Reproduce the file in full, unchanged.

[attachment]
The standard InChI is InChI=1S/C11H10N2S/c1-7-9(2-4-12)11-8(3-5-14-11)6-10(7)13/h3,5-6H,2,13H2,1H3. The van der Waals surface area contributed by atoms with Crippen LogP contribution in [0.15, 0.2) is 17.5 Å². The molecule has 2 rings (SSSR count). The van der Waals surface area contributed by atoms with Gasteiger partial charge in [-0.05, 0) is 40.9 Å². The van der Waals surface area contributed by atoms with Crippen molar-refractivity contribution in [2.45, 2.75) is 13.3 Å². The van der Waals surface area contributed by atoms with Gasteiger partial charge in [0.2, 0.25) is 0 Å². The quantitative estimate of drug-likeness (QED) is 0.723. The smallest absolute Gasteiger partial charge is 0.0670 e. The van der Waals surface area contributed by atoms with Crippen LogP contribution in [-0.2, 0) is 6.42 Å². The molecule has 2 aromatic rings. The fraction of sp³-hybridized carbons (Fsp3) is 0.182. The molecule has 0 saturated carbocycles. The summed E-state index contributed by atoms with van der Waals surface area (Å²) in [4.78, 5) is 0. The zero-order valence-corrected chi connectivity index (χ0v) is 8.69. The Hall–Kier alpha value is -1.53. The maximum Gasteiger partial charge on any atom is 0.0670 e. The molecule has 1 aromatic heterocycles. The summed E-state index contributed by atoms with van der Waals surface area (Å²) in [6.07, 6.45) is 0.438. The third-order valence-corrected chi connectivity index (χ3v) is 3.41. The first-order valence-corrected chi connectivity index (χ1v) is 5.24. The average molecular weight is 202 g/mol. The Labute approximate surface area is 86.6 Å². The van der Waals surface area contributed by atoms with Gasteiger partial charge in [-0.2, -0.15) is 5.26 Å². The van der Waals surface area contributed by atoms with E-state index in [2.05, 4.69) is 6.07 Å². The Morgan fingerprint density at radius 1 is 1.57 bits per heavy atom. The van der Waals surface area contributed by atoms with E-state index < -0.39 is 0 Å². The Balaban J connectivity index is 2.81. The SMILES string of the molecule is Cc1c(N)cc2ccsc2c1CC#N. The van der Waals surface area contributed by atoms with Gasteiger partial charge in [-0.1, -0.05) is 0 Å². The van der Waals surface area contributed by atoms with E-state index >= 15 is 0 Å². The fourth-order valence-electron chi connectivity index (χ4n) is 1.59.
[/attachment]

The standard InChI is InChI=1S/C11H10N2S/c1-7-9(2-4-12)11-8(3-5-14-11)6-10(7)13/h3,5-6H,2,13H2,1H3. The van der Waals surface area contributed by atoms with Crippen LogP contribution in [0.15, 0.2) is 17.5 Å². The molecule has 2 rings (SSSR count). The van der Waals surface area contributed by atoms with Gasteiger partial charge in [-0.05, 0) is 40.9 Å². The van der Waals surface area contributed by atoms with Crippen molar-refractivity contribution in [2.45, 2.75) is 13.3 Å². The van der Waals surface area contributed by atoms with Gasteiger partial charge in [0.2, 0.25) is 0 Å². The quantitative estimate of drug-likeness (QED) is 0.723. The smallest absolute Gasteiger partial charge is 0.0670 e. The van der Waals surface area contributed by atoms with Crippen LogP contribution in [-0.2, 0) is 6.42 Å². The molecule has 2 aromatic rings. The fraction of sp³-hybridized carbons (Fsp3) is 0.182. The molecule has 0 saturated carbocycles. The summed E-state index contributed by atoms with van der Waals surface area (Å²) in [4.78, 5) is 0. The zero-order valence-corrected chi connectivity index (χ0v) is 8.69. The Hall–Kier alpha value is -1.53. The maximum Gasteiger partial charge on any atom is 0.0670 e. The molecule has 1 aromatic heterocycles. The summed E-state index contributed by atoms with van der Waals surface area (Å²) in [6.07, 6.45) is 0.438. The third-order valence-corrected chi connectivity index (χ3v) is 3.41. The first-order valence-corrected chi connectivity index (χ1v) is 5.24. The average molecular weight is 202 g/mol. The Labute approximate surface area is 86.6 Å². The van der Waals surface area contributed by atoms with Gasteiger partial charge in [-0.2, -0.15) is 5.26 Å². The van der Waals surface area contributed by atoms with E-state index in [2.05, 4.69) is 6.07 Å². The Morgan fingerprint density at radius 1 is 1.57 bits per heavy atom. The van der Waals surface area contributed by atoms with E-state index < -0.39 is 0 Å². The Balaban J connectivity index is 2.81. The SMILES string of the molecule is Cc1c(N)cc2ccsc2c1CC#N. The van der Waals surface area contributed by atoms with Gasteiger partial charge in [-0.1, -0.05) is 0 Å². The van der Waals surface area contributed by atoms with E-state index >= 15 is 0 Å². The fourth-order valence-electron chi connectivity index (χ4n) is 1.59.